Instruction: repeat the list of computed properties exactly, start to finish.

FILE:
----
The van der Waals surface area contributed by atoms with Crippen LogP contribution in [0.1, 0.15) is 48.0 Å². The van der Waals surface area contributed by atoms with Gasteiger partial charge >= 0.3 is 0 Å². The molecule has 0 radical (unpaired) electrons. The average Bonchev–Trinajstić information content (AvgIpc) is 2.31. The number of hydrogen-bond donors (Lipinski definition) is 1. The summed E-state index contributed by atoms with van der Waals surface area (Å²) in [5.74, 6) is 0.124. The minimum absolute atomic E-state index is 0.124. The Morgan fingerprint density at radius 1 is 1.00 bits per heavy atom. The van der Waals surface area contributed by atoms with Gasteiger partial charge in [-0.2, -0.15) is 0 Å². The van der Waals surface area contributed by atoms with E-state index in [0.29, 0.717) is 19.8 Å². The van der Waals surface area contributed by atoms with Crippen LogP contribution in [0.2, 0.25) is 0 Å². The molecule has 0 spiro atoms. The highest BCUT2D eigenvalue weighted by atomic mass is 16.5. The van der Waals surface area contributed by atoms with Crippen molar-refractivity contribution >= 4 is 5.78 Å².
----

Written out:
The van der Waals surface area contributed by atoms with Crippen LogP contribution in [0.1, 0.15) is 48.0 Å². The van der Waals surface area contributed by atoms with Gasteiger partial charge >= 0.3 is 0 Å². The molecule has 0 radical (unpaired) electrons. The average Bonchev–Trinajstić information content (AvgIpc) is 2.31. The number of hydrogen-bond donors (Lipinski definition) is 1. The summed E-state index contributed by atoms with van der Waals surface area (Å²) in [5.74, 6) is 0.124. The minimum absolute atomic E-state index is 0.124. The Morgan fingerprint density at radius 1 is 1.00 bits per heavy atom. The van der Waals surface area contributed by atoms with Gasteiger partial charge in [-0.2, -0.15) is 0 Å². The van der Waals surface area contributed by atoms with E-state index in [0.29, 0.717) is 19.8 Å². The van der Waals surface area contributed by atoms with Crippen LogP contribution in [0.2, 0.25) is 0 Å². The molecule has 0 spiro atoms. The highest BCUT2D eigenvalue weighted by atomic mass is 16.5. The van der Waals surface area contributed by atoms with Crippen molar-refractivity contribution >= 4 is 5.78 Å².